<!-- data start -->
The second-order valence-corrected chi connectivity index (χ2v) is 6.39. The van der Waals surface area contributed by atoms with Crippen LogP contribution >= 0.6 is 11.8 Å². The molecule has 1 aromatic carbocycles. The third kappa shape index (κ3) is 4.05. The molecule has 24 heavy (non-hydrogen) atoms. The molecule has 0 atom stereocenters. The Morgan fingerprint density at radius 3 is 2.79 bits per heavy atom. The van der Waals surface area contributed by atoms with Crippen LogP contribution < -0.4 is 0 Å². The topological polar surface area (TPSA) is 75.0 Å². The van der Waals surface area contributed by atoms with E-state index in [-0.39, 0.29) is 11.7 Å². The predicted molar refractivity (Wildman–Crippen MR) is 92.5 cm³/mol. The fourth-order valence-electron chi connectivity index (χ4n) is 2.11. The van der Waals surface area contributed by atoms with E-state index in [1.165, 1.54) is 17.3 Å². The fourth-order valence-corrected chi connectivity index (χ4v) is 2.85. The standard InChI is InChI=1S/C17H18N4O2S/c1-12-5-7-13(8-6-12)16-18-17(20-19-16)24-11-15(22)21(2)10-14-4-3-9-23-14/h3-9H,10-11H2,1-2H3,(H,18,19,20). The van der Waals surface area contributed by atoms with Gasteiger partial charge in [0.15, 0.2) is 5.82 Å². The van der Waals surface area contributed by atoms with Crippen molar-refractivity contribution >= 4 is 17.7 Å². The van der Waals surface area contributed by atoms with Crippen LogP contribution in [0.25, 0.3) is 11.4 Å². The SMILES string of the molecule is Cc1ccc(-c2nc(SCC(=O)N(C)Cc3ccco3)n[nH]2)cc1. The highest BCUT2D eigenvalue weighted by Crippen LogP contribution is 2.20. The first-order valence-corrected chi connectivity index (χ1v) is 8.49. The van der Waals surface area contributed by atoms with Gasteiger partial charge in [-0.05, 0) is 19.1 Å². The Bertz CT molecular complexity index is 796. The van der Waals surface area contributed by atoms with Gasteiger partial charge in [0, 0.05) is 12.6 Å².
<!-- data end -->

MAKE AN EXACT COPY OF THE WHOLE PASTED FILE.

The second-order valence-corrected chi connectivity index (χ2v) is 6.39. The van der Waals surface area contributed by atoms with Crippen LogP contribution >= 0.6 is 11.8 Å². The molecule has 1 aromatic carbocycles. The third kappa shape index (κ3) is 4.05. The molecule has 24 heavy (non-hydrogen) atoms. The molecule has 0 atom stereocenters. The Morgan fingerprint density at radius 3 is 2.79 bits per heavy atom. The van der Waals surface area contributed by atoms with Crippen LogP contribution < -0.4 is 0 Å². The topological polar surface area (TPSA) is 75.0 Å². The van der Waals surface area contributed by atoms with E-state index in [-0.39, 0.29) is 11.7 Å². The predicted molar refractivity (Wildman–Crippen MR) is 92.5 cm³/mol. The fourth-order valence-electron chi connectivity index (χ4n) is 2.11. The van der Waals surface area contributed by atoms with E-state index in [1.165, 1.54) is 17.3 Å². The fourth-order valence-corrected chi connectivity index (χ4v) is 2.85. The standard InChI is InChI=1S/C17H18N4O2S/c1-12-5-7-13(8-6-12)16-18-17(20-19-16)24-11-15(22)21(2)10-14-4-3-9-23-14/h3-9H,10-11H2,1-2H3,(H,18,19,20). The van der Waals surface area contributed by atoms with Gasteiger partial charge in [0.15, 0.2) is 5.82 Å². The van der Waals surface area contributed by atoms with Crippen molar-refractivity contribution >= 4 is 17.7 Å². The van der Waals surface area contributed by atoms with Crippen LogP contribution in [0.25, 0.3) is 11.4 Å². The SMILES string of the molecule is Cc1ccc(-c2nc(SCC(=O)N(C)Cc3ccco3)n[nH]2)cc1. The highest BCUT2D eigenvalue weighted by Crippen LogP contribution is 2.20. The first-order valence-corrected chi connectivity index (χ1v) is 8.49. The van der Waals surface area contributed by atoms with Gasteiger partial charge in [-0.05, 0) is 19.1 Å². The Bertz CT molecular complexity index is 796. The van der Waals surface area contributed by atoms with Gasteiger partial charge in [0, 0.05) is 12.6 Å².